Non-specific low back pain (LBP) can be understood through the interaction of biopsychosocial factors such as education. Unfortunately, it remains unclear whether education can be considered an important risk and prognostic factor for the occurrence of LBP.
To investigate the association between education and LBP.
The following databases were searched: MEDLINE, EMBASE, Cochrane, AMED and PsyINFO.
Thirteen studies were included in the review. The Prevalence Critical Appraisal Instrument (PCAI) was used to assess risk of bias. Methodological quality scores ranged from 7 to 10 on a scale of 0-10. There was a 23% (95% CI, 13-37) prevalence of LBP (10,582 out of a total of 99,457 cases) in the general sample at the time of assessment. The meta-analysis of studies on the prevalence of LBP in people with low, medium or high educational level found the following results, respectively: 24% (95% CI, 12-43), 27% (95% CI, 9-56), and 18% (95% CI, 5-50). The meta-regression identified heterogeneity among the studies included in the review. This can be explained by educational differences (p < 0.05).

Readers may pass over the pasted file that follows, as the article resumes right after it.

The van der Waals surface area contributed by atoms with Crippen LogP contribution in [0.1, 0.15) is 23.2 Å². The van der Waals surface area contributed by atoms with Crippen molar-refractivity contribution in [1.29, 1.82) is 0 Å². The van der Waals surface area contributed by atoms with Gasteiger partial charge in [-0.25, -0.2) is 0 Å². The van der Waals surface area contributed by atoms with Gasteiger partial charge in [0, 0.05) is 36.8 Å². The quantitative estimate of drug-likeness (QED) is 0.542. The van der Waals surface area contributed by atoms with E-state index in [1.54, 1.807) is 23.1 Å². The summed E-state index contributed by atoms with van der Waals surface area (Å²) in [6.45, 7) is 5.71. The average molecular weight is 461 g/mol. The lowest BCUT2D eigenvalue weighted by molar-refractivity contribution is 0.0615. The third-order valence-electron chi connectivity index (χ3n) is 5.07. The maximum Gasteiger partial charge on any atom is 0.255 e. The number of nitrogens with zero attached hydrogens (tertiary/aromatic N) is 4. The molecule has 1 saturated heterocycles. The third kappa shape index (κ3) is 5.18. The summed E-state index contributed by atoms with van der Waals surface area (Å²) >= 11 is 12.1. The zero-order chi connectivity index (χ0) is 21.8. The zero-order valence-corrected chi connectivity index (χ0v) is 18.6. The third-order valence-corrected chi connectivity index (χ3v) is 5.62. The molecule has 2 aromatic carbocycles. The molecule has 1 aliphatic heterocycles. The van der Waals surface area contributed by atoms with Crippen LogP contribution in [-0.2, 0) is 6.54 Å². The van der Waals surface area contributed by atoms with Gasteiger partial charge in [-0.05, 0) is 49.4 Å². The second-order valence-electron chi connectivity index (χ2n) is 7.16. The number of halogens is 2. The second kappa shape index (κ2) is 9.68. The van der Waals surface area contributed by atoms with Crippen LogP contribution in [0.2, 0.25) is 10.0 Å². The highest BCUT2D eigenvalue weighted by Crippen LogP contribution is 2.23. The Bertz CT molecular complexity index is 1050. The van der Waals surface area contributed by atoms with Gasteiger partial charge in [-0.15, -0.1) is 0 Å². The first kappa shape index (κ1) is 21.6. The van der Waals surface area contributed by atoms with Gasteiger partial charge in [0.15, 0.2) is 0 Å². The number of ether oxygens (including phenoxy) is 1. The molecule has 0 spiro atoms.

Occurrence of LBP varies according to educational level. Individuals with higher educational levels are less often affected by LBP than individuals with medium or low educational levels.
Low Back Pain; Prevalence; Education